Joe Alwyn and Bella Ramsey in Lena Dunham's adaptation of "Catherine Called Birdy."
Engaging in some light swordplay. Courtesy of Amazon Studios

But when it comes to emotional and ethical messiness, Dunham retreats, diluting the harsh and complicated realities that Cushman found sneaky ways to convey. No one impregnates their betrothed in this movie. When Birdy’s friend is married off to a seven-year-old boy, he conveniently dies and frees her up for a love match. It’s easy to see why Dunham nixed the Jews — the whole expulsion thing wouldn’t really go with the vibes.

Nowhere is the film more profoundly inoffensive than in its treatment of one of its most important characters: Birdy’s father. In the book, Lord Rollo is a distant and forbidding force, known for hitting his daughter and assessing her marital worth as if she’s “a bull bought for breeding.” The movie’s Lord Rollo (played by Andrew Scott, otherwise known as the hot priest from “Fleabag”) dresses in a perplexing array of influencer-chic silk robes and vacillates between charming fecklessness — one reason for the manor’s insolvency is his purchase of a live tiger — and a deeply ahistorical reluctance to use his daughter as currency. I won’t say exactly how he saves Birdy, but it involves an eleventh-hour change of heart and a very weird duel that turns the movie into a parable of twenty-first century fatherly virtue.

Cushman, by contrast, offers us something very different: a story of how women keep going even when they can’t liberate themselves from mercenary fathers or unwanted marriages. By the end of the novel, Birdy has used up all her tricks. She knows that none of the adults in her life are going to save her from a repugnant union with Shaggy Beard. Yet the exercise of recording her life has proved transformative. In her journal, she’s crafted a narrative in which her value has nothing to do with the bride price she can command or the children she can bear. Comparing herself to the Jews who took their stories into exile, she writes, “No matter whose wife I am, I will still be me.”

After Birdy arrives at this realization, Cushman swoops in with her own deus ex machina, if a more period-appropriate one than Dunham’s: Shaggy Beard dies in a tavern brawl, leaving Birdy to marry his son. Sure, she’s never met him. But he’s “young and clean” and “loves learning,” which puts him ahead of all the other suitors she’s met. 

When my mother and I arrived at this ending, we were both a little scandalized. Children’s novels about spunky and clever heroines, to which my mother gravitated precisely because they provided an alternative to the princess industrial complex, were not supposed to end in arranged marriages, even to clean and learning-loving men. They were supposed to end with the heroine beating the odds to become a queen or a doctor or a problematic suffragist leader. Dunham provides exactly this kind of ending. When the movie’s Birdy, now an emancipated woman, leans out of a turret and murmurs plangently, “I wish I could help every girl in the world,” one starts to wonder if she is opening a Ye Olde franchise of The Wing.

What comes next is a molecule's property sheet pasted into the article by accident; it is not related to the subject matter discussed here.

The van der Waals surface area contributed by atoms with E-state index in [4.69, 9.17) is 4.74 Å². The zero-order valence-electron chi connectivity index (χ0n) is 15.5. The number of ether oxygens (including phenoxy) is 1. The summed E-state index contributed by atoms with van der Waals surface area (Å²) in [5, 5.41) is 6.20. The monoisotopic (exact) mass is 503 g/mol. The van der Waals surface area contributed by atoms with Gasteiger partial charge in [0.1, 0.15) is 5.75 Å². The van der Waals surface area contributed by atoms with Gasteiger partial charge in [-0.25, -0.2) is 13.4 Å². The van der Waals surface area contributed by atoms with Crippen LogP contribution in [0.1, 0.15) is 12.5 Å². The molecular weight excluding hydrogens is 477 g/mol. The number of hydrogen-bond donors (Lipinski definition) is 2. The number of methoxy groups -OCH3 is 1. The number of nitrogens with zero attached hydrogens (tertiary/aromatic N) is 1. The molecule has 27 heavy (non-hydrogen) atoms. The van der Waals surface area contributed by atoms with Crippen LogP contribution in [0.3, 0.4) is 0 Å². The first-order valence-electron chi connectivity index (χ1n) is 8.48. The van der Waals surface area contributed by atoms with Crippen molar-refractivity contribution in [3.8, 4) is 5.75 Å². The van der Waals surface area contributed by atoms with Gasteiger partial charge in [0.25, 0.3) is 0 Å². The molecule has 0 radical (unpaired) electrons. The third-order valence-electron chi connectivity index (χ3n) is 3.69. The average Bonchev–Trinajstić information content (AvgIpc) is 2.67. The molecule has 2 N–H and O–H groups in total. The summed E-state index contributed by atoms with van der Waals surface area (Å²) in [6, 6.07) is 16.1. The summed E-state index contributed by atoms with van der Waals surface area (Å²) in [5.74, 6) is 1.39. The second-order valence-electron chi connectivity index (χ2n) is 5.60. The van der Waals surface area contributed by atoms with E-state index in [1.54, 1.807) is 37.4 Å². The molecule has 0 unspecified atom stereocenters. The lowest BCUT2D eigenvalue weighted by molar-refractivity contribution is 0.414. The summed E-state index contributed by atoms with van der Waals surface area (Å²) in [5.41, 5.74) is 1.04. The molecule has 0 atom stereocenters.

As an adult rereading “Catherine, Called Birdy,” I found myself unexpectedly touched by that ending, and able to see why I came back to the book again and again. An obedient child who, born in medieval times, would have embroidered in my chamber until the end of time, I was always a little overwhelmed by the “Lean In”-style novels I was supposed to read to empower myself. In a literary landscape saturated with stories of girls who beat the odds, it felt more real and more intimate to read about girls whose inner strength sustains them when they can’t.

I don’t think it’s a coincidence that Cushman’s novel starts and ends with a naming exercise. In the first chapter, Birdy describes herself in terms that emphasize her captivity: “Daughter of Rollo and the lady Aislinn, sister to Thomas, Edward, and the abominable Robert,” and so on. By the end, though she hasn’t achieved the right to own property or choose her own groom, she no longer defines herself that way. She’s simply “Little Bird or Birdy, of the Manor of Stonebridge in the shire of Lincoln, in the country of England, in the hands of God.” 

Like most of us, Birdy can’t simply throw away the constraints of her unequal, unjust world. She can change painfully little about her circumstances. But, all by herself, she has changed something. In allowing Birdy’s father to save her, Dunham loses track of the quieter, more powerful ways in which Birdy was already saving herself.